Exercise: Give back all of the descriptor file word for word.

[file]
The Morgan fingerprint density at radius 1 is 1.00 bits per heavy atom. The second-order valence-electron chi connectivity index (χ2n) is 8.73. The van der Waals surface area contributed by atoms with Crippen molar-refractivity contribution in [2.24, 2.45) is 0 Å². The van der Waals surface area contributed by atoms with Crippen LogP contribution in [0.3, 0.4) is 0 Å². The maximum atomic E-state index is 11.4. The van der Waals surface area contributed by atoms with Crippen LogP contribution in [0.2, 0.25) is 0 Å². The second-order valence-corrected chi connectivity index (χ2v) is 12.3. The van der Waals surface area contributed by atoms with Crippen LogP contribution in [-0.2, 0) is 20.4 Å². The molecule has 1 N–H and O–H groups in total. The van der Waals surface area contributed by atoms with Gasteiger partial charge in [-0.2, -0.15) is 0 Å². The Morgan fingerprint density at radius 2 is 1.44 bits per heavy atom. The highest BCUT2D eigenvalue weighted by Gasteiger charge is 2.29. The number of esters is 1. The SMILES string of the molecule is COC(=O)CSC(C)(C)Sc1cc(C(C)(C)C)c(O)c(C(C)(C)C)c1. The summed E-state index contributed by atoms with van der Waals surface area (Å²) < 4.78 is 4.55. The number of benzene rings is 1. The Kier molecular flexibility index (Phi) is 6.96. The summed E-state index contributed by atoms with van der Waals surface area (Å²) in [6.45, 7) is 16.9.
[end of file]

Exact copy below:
The Morgan fingerprint density at radius 1 is 1.00 bits per heavy atom. The second-order valence-electron chi connectivity index (χ2n) is 8.73. The van der Waals surface area contributed by atoms with Crippen molar-refractivity contribution in [2.24, 2.45) is 0 Å². The van der Waals surface area contributed by atoms with Crippen LogP contribution in [0.3, 0.4) is 0 Å². The maximum atomic E-state index is 11.4. The van der Waals surface area contributed by atoms with Crippen LogP contribution in [0.2, 0.25) is 0 Å². The second-order valence-corrected chi connectivity index (χ2v) is 12.3. The van der Waals surface area contributed by atoms with Crippen LogP contribution in [-0.2, 0) is 20.4 Å². The molecule has 1 N–H and O–H groups in total. The van der Waals surface area contributed by atoms with Gasteiger partial charge in [-0.2, -0.15) is 0 Å². The Morgan fingerprint density at radius 2 is 1.44 bits per heavy atom. The highest BCUT2D eigenvalue weighted by Gasteiger charge is 2.29. The number of esters is 1. The SMILES string of the molecule is COC(=O)CSC(C)(C)Sc1cc(C(C)(C)C)c(O)c(C(C)(C)C)c1. The summed E-state index contributed by atoms with van der Waals surface area (Å²) < 4.78 is 4.55. The number of benzene rings is 1. The Kier molecular flexibility index (Phi) is 6.96. The summed E-state index contributed by atoms with van der Waals surface area (Å²) in [6.45, 7) is 16.9.